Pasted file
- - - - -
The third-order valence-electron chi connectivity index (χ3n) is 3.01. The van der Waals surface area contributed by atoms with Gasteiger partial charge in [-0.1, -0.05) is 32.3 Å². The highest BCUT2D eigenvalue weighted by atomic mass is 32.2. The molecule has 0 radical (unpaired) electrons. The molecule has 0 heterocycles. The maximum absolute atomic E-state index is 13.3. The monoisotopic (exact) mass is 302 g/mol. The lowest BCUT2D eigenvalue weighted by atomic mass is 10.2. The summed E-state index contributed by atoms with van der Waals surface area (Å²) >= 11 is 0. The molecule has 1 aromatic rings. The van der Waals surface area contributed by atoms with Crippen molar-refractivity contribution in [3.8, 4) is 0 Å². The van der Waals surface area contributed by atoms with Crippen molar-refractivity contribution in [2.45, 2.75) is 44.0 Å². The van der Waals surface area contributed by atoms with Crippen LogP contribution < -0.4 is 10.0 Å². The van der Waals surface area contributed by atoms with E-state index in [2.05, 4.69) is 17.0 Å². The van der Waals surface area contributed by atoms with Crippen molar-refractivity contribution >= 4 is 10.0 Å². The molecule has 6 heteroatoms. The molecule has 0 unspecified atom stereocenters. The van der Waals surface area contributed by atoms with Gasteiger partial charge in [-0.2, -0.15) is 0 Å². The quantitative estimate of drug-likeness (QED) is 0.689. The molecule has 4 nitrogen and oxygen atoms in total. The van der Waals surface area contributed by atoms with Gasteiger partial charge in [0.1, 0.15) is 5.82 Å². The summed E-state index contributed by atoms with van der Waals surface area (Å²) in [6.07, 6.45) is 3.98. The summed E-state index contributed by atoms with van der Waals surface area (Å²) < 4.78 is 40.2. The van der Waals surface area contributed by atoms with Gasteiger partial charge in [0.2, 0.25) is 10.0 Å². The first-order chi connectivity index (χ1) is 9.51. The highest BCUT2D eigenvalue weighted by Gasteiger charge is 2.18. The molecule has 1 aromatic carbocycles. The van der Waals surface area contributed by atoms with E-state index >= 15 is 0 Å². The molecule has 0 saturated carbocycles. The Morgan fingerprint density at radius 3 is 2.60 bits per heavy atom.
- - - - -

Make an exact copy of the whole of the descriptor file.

The third-order valence-electron chi connectivity index (χ3n) is 3.01. The van der Waals surface area contributed by atoms with Gasteiger partial charge in [-0.1, -0.05) is 32.3 Å². The highest BCUT2D eigenvalue weighted by atomic mass is 32.2. The molecule has 0 radical (unpaired) electrons. The molecule has 0 heterocycles. The maximum absolute atomic E-state index is 13.3. The monoisotopic (exact) mass is 302 g/mol. The lowest BCUT2D eigenvalue weighted by atomic mass is 10.2. The summed E-state index contributed by atoms with van der Waals surface area (Å²) >= 11 is 0. The molecule has 1 aromatic rings. The van der Waals surface area contributed by atoms with Crippen molar-refractivity contribution in [3.8, 4) is 0 Å². The van der Waals surface area contributed by atoms with Crippen molar-refractivity contribution in [2.45, 2.75) is 44.0 Å². The van der Waals surface area contributed by atoms with Crippen LogP contribution < -0.4 is 10.0 Å². The van der Waals surface area contributed by atoms with E-state index in [2.05, 4.69) is 17.0 Å². The van der Waals surface area contributed by atoms with Crippen molar-refractivity contribution >= 4 is 10.0 Å². The molecule has 6 heteroatoms. The molecule has 0 unspecified atom stereocenters. The van der Waals surface area contributed by atoms with Gasteiger partial charge in [-0.2, -0.15) is 0 Å². The quantitative estimate of drug-likeness (QED) is 0.689. The molecule has 4 nitrogen and oxygen atoms in total. The van der Waals surface area contributed by atoms with Gasteiger partial charge in [0.1, 0.15) is 5.82 Å². The summed E-state index contributed by atoms with van der Waals surface area (Å²) in [6.07, 6.45) is 3.98. The summed E-state index contributed by atoms with van der Waals surface area (Å²) < 4.78 is 40.2. The van der Waals surface area contributed by atoms with Gasteiger partial charge in [0.2, 0.25) is 10.0 Å². The first-order chi connectivity index (χ1) is 9.51. The highest BCUT2D eigenvalue weighted by Gasteiger charge is 2.18. The molecule has 1 aromatic carbocycles. The van der Waals surface area contributed by atoms with E-state index >= 15 is 0 Å². The molecule has 0 saturated carbocycles. The Morgan fingerprint density at radius 3 is 2.60 bits per heavy atom.